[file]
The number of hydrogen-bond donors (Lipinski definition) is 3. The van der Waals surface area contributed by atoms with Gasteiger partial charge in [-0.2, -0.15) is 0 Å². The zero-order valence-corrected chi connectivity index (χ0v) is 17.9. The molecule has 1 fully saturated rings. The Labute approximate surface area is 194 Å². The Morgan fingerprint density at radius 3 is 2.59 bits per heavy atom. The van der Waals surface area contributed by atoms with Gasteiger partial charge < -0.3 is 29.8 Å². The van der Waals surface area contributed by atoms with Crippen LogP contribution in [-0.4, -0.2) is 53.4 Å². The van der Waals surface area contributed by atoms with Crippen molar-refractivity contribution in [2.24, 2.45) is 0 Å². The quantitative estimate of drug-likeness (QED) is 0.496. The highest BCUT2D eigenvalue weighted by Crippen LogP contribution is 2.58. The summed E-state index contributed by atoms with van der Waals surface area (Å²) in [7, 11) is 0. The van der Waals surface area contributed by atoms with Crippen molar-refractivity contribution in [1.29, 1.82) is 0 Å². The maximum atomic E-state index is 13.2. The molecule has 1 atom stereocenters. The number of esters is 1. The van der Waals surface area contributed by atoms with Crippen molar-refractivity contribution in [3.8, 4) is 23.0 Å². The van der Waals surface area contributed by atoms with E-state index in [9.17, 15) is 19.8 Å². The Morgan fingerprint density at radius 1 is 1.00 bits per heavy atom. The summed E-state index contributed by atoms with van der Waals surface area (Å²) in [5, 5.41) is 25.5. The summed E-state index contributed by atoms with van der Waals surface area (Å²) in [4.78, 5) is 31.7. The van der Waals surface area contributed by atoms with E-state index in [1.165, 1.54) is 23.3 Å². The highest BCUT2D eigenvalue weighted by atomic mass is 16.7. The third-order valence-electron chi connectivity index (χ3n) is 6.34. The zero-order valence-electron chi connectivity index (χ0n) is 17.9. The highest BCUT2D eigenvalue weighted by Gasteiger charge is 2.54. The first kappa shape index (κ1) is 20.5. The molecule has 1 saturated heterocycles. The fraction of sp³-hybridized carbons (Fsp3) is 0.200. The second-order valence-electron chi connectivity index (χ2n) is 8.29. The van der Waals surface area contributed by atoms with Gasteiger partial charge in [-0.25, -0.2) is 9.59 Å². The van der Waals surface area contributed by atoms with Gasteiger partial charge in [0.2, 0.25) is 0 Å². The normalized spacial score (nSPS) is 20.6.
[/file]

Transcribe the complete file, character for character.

The number of hydrogen-bond donors (Lipinski definition) is 3. The van der Waals surface area contributed by atoms with Gasteiger partial charge in [-0.2, -0.15) is 0 Å². The zero-order valence-corrected chi connectivity index (χ0v) is 17.9. The molecule has 1 fully saturated rings. The Labute approximate surface area is 194 Å². The Morgan fingerprint density at radius 3 is 2.59 bits per heavy atom. The van der Waals surface area contributed by atoms with Gasteiger partial charge < -0.3 is 29.8 Å². The van der Waals surface area contributed by atoms with Crippen LogP contribution in [-0.4, -0.2) is 53.4 Å². The van der Waals surface area contributed by atoms with Crippen molar-refractivity contribution in [2.24, 2.45) is 0 Å². The quantitative estimate of drug-likeness (QED) is 0.496. The highest BCUT2D eigenvalue weighted by Crippen LogP contribution is 2.58. The summed E-state index contributed by atoms with van der Waals surface area (Å²) in [7, 11) is 0. The van der Waals surface area contributed by atoms with Crippen molar-refractivity contribution in [1.29, 1.82) is 0 Å². The maximum atomic E-state index is 13.2. The molecule has 1 atom stereocenters. The number of esters is 1. The van der Waals surface area contributed by atoms with Crippen molar-refractivity contribution in [3.8, 4) is 23.0 Å². The van der Waals surface area contributed by atoms with E-state index in [9.17, 15) is 19.8 Å². The Morgan fingerprint density at radius 1 is 1.00 bits per heavy atom. The summed E-state index contributed by atoms with van der Waals surface area (Å²) in [5, 5.41) is 25.5. The summed E-state index contributed by atoms with van der Waals surface area (Å²) in [4.78, 5) is 31.7. The van der Waals surface area contributed by atoms with E-state index in [1.165, 1.54) is 23.3 Å². The highest BCUT2D eigenvalue weighted by atomic mass is 16.7. The third-order valence-electron chi connectivity index (χ3n) is 6.34. The zero-order valence-electron chi connectivity index (χ0n) is 17.9. The highest BCUT2D eigenvalue weighted by Gasteiger charge is 2.54. The first kappa shape index (κ1) is 20.5. The molecule has 1 saturated heterocycles. The fraction of sp³-hybridized carbons (Fsp3) is 0.200. The second-order valence-electron chi connectivity index (χ2n) is 8.29. The van der Waals surface area contributed by atoms with Gasteiger partial charge in [-0.25, -0.2) is 9.59 Å². The van der Waals surface area contributed by atoms with Gasteiger partial charge in [0.2, 0.25) is 0 Å². The normalized spacial score (nSPS) is 20.6.